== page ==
It is easy for us conservatives to say "What Would Reagan Do" if such an attack happened while he was in office, but why just Reagan? What about Clinton? What about Carter? What about either Bush, either Roosevelt, or either Adams? What about McKinley? What about Washington or Jefferson? Hell, what about Martin Van Buren or Chester Arthur?

There is not a single POTUS in history -- other than Obama, that is -- who would not have immediately had the flag lowered out of respect for the deceased, for the loved ones of the deceased, and for the sacrificial spirit of our service personnel in general.

As you may recall, Obama is the same POTUS who had spotlights illuminate the White House in rainbow colors on the very night of the Supreme Court's gay marriage ruling ... Obama is the same POTUS who, despite admitting that he did not know the facts surrounding Henry Louis Gates's arrest, wasted no time saying that the arresting officer behaved "stupidly" ... Obama is the same POTUS who has wasted no time broadcasting what he thinks about criminal cases that are still awaiting trial ... Obama is the same POTUS who refers to Iran's Ali Khamenei as "supreme leader," but refers to fellow American politicians only by first name (Diane, John, etc.) rather than observe the traditional protocol of using their titles (Senator Feinstein, Congressman Boehner, etc.).

In the sub-heading above, I put the word "democrat" in quotation marks because democrats, regardless of whether the D is lowercase or uppercase, are by definition supposed to at least have respect for the opinions of those they claim to serve. But Barack Obama, the titular head of the American Democratic Party, clearly has the opposite of respect for any public opinion that is contrary to his own. Instead he has contempt, and it's not an outrageous inference to believe he has contempt not merely for differing opinions but for the humans who hold those opinions. If he did not have personal contempt, he would not take actions that are the equivalent of spitting in the faces of our soldiers and flipping off observant Christians and Jews. And this is my long way of explaining that I did not put the word "disgraceful" in quotation marks because our POTUS is, in fact, a disgrace.

I saw this headline and was immediately reminded of this post I wrote more than six years ago. It does not make much sense for me to sympathize with Rod Blagojevich. He certainly appears to be crooked. But I still believe he was railroaded so that others, who were guilty of more, could skitter away unharmed. And I find it encouraging that his sentence has been thrown out and five of his convictions vacated for the time being.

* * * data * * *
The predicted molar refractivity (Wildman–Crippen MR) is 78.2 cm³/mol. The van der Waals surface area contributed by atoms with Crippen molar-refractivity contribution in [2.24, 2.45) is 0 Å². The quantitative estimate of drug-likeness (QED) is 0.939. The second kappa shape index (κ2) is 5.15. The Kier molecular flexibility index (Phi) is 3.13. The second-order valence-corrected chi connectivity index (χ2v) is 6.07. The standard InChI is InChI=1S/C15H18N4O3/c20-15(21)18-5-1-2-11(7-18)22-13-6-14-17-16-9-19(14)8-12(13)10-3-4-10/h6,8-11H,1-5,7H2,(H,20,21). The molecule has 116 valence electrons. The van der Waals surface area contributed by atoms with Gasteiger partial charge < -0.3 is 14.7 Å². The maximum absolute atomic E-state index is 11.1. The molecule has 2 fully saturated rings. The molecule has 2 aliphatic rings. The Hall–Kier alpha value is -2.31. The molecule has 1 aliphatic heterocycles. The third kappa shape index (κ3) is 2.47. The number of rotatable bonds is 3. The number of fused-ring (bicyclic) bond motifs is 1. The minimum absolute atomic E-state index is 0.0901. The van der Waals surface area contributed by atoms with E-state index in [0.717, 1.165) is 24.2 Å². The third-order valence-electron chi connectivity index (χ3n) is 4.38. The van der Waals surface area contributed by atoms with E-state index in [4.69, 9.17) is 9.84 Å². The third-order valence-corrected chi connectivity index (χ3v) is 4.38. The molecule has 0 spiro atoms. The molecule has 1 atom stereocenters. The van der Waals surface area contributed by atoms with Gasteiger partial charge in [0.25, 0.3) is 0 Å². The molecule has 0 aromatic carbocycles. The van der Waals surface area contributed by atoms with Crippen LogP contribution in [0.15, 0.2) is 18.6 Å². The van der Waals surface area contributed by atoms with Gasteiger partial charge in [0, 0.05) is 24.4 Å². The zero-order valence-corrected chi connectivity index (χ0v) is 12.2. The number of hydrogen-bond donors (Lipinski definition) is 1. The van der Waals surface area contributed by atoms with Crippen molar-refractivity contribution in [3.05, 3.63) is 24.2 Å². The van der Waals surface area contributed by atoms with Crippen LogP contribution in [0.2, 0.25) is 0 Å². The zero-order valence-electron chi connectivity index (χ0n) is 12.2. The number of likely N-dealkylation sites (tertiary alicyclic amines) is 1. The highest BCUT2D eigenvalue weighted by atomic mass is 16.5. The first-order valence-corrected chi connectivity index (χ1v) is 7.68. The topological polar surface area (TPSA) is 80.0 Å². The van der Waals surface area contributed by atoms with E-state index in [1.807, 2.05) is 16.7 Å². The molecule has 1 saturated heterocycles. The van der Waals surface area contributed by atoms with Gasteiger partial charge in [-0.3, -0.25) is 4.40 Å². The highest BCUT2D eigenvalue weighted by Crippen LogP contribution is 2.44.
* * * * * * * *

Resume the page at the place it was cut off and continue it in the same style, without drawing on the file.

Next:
Coming Soon
I have a number of projects in the hopper. Which is to say that I have started several posts which I've failed to finish. That happens when you have a family to feed, your blog does not generate money, and you find yourself eager to write about Topic B before you've finished writing about Topic A.

My plan is to complete those unfinished posts in the near future and finally post them. One is about a threat to our corntry that is receiving scandalously little press. Another is about the recent brouhaha over the so-called Confederate flag. Another is about Planned Parenthood and abortion. Another is about how the Right, despite the Left's claims to the contrary, is where you will really find respect for science among American political thinkers.

One of the most moving letters ever written from a parent to a child. In this case, an adopted child.

More about the book that helped inspire the above letter.

Read this if you think athletes are dumb. Even if you think they are only generally dumb. Seeing its headline made me think of this item I read 23 years ago. The second link is to an article written about Troy Vincent when he was coming out of college. As you may recall, he went on to play 15 years in the NFL; was a team captain for 13 of those 15 years; is now on the Board of Directors for the University of Wisconsin Foundation; was the first active NFL player to serve on the National Board of Directors for Pop Warner Little Scholars Football; and is currently the NFL Executive Vice President of Football Operations.

Until next time, take care!

No comments: